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Project aimed at giving residents own emergency plan

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Latest news from the Suffolk Free Press, suffolkfreepress.co.uk, @sfpsudbury on Twitter

A new project helping Sudbury care home residents and their families is already showing dramatic results with fewer people being admitted to hospital in an emergency.

Last year on average 9.4 people per month were admitted to hospital from three care homes in Sudbury and the surrounding area.

But in April and May this year only one person from each home had to be admitted to hospital.

Some 139 people living in care homes in West Suffolk now have an individual personalised emergency plan.

The startling figures have arisen from a new project which is part of Connect Sudbury, which provides a more integrated approach from health and social care.

The model means that there is a personalised emergency plan or advance care plan for people so that staff know exactly what should be done in case of an emergency.

The West Suffolk Care Home Model is a partnership between NHS West Suffolk Clinical Commissioning Group, West Suffolk NHS Foundation Trust, St Nicholas Hospice Care and participating GOP practices.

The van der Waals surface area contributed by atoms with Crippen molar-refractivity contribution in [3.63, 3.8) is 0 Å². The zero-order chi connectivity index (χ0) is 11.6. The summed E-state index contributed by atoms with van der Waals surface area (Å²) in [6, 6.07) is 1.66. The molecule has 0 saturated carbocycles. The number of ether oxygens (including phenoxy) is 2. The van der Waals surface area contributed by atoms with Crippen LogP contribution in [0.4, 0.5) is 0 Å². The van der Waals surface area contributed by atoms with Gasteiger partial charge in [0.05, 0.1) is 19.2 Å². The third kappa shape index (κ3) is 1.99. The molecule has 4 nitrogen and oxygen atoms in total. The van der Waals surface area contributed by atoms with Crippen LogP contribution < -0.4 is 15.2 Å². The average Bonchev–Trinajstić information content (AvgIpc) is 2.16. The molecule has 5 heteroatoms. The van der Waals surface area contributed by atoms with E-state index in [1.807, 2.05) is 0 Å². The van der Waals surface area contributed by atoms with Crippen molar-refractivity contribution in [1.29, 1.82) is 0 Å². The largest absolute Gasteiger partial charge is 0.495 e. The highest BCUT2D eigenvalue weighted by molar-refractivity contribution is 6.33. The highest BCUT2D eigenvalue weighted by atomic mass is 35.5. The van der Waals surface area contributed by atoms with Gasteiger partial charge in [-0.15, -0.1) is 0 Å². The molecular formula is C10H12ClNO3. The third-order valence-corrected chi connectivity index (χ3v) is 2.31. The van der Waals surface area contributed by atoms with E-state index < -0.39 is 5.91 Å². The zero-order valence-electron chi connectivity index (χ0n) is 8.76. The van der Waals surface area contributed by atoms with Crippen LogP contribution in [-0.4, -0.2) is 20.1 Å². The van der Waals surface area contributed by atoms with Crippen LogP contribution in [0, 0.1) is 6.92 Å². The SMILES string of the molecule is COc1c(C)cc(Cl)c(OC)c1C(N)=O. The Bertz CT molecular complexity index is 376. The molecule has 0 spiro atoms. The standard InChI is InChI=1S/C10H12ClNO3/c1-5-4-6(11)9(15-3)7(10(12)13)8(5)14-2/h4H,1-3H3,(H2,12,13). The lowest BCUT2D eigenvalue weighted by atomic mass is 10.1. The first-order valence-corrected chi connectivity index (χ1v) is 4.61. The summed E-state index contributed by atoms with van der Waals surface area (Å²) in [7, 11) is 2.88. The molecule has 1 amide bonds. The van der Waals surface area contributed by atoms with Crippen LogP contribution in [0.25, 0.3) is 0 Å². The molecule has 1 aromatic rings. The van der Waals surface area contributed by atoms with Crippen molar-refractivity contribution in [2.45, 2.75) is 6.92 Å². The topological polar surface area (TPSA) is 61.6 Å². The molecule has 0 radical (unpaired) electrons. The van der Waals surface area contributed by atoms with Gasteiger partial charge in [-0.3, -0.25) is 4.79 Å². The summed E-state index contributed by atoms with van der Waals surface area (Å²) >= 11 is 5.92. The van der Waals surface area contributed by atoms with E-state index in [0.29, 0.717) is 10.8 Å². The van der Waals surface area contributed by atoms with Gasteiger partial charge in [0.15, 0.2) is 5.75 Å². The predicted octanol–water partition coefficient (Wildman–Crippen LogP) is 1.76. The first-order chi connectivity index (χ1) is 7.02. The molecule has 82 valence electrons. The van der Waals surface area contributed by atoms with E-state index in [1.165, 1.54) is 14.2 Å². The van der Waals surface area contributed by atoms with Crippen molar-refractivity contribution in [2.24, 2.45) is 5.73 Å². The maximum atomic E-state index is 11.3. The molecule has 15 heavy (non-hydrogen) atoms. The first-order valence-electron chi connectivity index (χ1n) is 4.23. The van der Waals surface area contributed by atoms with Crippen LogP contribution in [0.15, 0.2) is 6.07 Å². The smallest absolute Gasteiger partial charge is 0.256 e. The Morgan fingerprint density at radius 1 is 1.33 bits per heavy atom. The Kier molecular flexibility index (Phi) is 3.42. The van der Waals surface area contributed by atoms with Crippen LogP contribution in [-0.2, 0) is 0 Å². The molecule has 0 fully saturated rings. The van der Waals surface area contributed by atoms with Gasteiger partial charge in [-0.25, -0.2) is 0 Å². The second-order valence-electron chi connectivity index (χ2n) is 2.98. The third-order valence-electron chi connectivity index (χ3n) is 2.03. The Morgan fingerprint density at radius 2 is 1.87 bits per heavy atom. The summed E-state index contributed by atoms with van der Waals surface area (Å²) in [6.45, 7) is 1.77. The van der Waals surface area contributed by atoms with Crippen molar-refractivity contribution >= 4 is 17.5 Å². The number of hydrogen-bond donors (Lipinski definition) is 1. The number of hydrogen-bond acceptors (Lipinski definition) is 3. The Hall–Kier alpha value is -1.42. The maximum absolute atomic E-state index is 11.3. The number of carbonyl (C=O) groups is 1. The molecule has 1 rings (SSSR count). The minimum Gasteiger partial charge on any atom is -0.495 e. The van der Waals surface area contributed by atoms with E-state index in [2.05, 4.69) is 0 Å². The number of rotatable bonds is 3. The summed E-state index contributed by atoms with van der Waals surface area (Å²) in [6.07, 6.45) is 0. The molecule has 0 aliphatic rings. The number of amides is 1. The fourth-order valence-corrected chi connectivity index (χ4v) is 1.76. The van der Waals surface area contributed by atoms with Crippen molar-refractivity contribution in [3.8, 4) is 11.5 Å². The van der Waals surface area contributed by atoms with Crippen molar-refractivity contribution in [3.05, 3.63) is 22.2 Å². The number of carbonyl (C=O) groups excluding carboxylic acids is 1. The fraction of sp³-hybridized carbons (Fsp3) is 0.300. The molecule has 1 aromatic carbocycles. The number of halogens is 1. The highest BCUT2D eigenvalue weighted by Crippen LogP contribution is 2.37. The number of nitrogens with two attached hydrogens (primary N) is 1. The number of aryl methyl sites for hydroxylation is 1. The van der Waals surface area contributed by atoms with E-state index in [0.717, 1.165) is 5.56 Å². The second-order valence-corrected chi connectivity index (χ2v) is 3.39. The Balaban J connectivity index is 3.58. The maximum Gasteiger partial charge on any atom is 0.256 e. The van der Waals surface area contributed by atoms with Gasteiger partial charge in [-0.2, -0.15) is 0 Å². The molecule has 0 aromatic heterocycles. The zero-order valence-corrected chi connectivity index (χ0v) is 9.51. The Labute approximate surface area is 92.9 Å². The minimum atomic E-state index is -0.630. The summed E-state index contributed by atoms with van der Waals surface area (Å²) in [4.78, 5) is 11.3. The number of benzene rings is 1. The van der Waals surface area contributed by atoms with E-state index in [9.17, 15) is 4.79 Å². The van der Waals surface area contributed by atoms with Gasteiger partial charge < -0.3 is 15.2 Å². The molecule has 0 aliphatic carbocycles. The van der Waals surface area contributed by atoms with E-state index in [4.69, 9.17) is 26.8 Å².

The key to the model’s success is discussions between residents and their families to develop a personalised emergency plan for each individual which is supported by skilled care home staff.

A health and care review was carried out by GPs, hospital clinicians, Suffolk County Council and patient groups looking at urgent care, health and independence.

Suffolk’s population is increasing and by 2031 it is estimated there will be a 55 per cent increase in those over 65 and 72 per cent in people aged over 75.

Sue Smith, West Suffolk NHS Foundation Trust care home clinical support manager, said: “The majority of residents and family prefer to receive emergency care in the comfortable surroundings of their home by skilled and supportive care home staff.

“The model aims to meet an individual’s personal choice as well as reduce unwanted stays, which are a major cause of stress and upheavals for residents.”

South Suffolk MP James Cartlidge said: “These are really early signs that Connect Sudbury is seeing a positive impact.

One of the most tangible outcomes we should ultimately see from successful integration of services through the Connect initiative is reduced pressure on A&E as more care is provided closer to home.

“The reduced admissions statistics so far from this new Care Home Model are very promising and indicate precisely this outcome is being achieved – fewer admissions, with more appropriate care.”

Pippa Wilding, St Nicholas Hospice Care head of education, said: “We are delighted this is making such a difference.

“Our aim is to ensure everybody has the very best experience in the last chapters of their life. Connect Sudbury will undoubtedly continue to support this objective.”

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